LOVE the possum pics :) <br><br>Save the animals...we take the land of their homes, give them a nice place in return! I love it!
Great idea from &quot;down under!&quot; I will favorite this and use it when I organize my workshop! <br>Thanks so much for the post. I hope you did not get flooded out too badly!
I've been using plastic containers as storage bins for quite some time. Putting them all on purpose built shelves is a new one on me though.<br><br>The biggest downside to your bins is you have to take the shapes you can get, or do you?<br><br>Your scrap plastic containers are thermoplastic, that means you can alter their shape through the application of heat. Might be handy if some tools don't quite fit, or you'd like a custom protrusion or something to hold a particular item a bit better. A heat gun and some heavy leather gloves, or scraps of wood and you can customize your containers to a degree. No pun intended :) Might also be an OK way to smooth rough saw cuts on the edges, maybe even roll edges for stronger bins. I imagine trying to do that would be pretty difficult, so not worthwhile. But I'm just thinking out print.<br><br>You might even be able to make a form and force a few cut up container pieces on it and get really custom bins that fit your shelves. Something to maybe try after you've accumulated a few extra jugs you can sacrifice in the name of science. I'm thinking maybe you can laminate together a left cut bottle side, a right one, and a center connector piece together. You might need to weld the whole assembly together though. Read run a junk soldering iron down the seams. Plastic bottle material is a lot like hot glue by the sheet.<br><br>Just thinking inside the box here ...<br><br>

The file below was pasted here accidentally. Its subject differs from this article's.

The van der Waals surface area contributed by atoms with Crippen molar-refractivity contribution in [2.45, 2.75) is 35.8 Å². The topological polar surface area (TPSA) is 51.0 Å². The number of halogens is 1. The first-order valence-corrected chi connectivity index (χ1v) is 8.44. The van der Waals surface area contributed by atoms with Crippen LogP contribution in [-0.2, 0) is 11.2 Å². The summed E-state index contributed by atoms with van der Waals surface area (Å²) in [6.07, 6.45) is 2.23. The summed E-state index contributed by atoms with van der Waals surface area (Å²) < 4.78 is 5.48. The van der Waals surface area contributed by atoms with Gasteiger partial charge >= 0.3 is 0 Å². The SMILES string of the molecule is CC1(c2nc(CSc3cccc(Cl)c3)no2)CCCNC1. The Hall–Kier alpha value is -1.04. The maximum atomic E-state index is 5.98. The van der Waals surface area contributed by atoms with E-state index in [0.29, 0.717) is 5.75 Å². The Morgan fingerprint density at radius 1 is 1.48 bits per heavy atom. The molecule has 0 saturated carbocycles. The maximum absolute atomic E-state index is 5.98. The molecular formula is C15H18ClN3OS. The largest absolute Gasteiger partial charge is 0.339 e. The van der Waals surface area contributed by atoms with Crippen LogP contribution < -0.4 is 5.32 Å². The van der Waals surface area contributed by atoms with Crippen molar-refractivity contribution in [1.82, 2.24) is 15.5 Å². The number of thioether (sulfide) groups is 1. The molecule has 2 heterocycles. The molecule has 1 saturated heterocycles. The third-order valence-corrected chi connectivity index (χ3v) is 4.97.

Thanks everyone for your kind feedback, I will try the heat gun idea at some stage, at the the moment I have two problems . I don't have a heat gun, and I might be flooded out in the next few hours. This photo was taken just down the road, so I may have to sandbag , or evacuate. so if I'm not back soon I'm dealing with a mess.<br>
I almost got flooded out a couple years ago. Well, I did lose my well pump, if it came up any higher I'd have lost everything in my garage too.
sorry everyone I had planed on more photos But Ive been flooded out, I will post them when I can
Here is to hoping your plastic bins float, but not too far away! There is nothing quite like a flood to bring on emotions of utter hopelessness, and powerlessness against the forces of nature. Been there, done that. Try to remember that as long as you don't drown the rest is recoverable. So keep your head up, don't drown! You'll get through it.<br><br>When my electric well pump went underwater I had a plumber come out and replace it, but I quickly managed to get the old pump running again. Was just a matter of drying it out thoroughly. I plan on using that motor for something someday.<br><br>So a lot of durable goods that seem destroyed due to flood damage can be restored if you give them a good going over. Hot tip, fix your air compressor first, then you can use it to blow dry lots of other stuff.
cool way to repurpose ! The milk crate step stool is a real winner as well !
I like the idea for the drawers, nice work!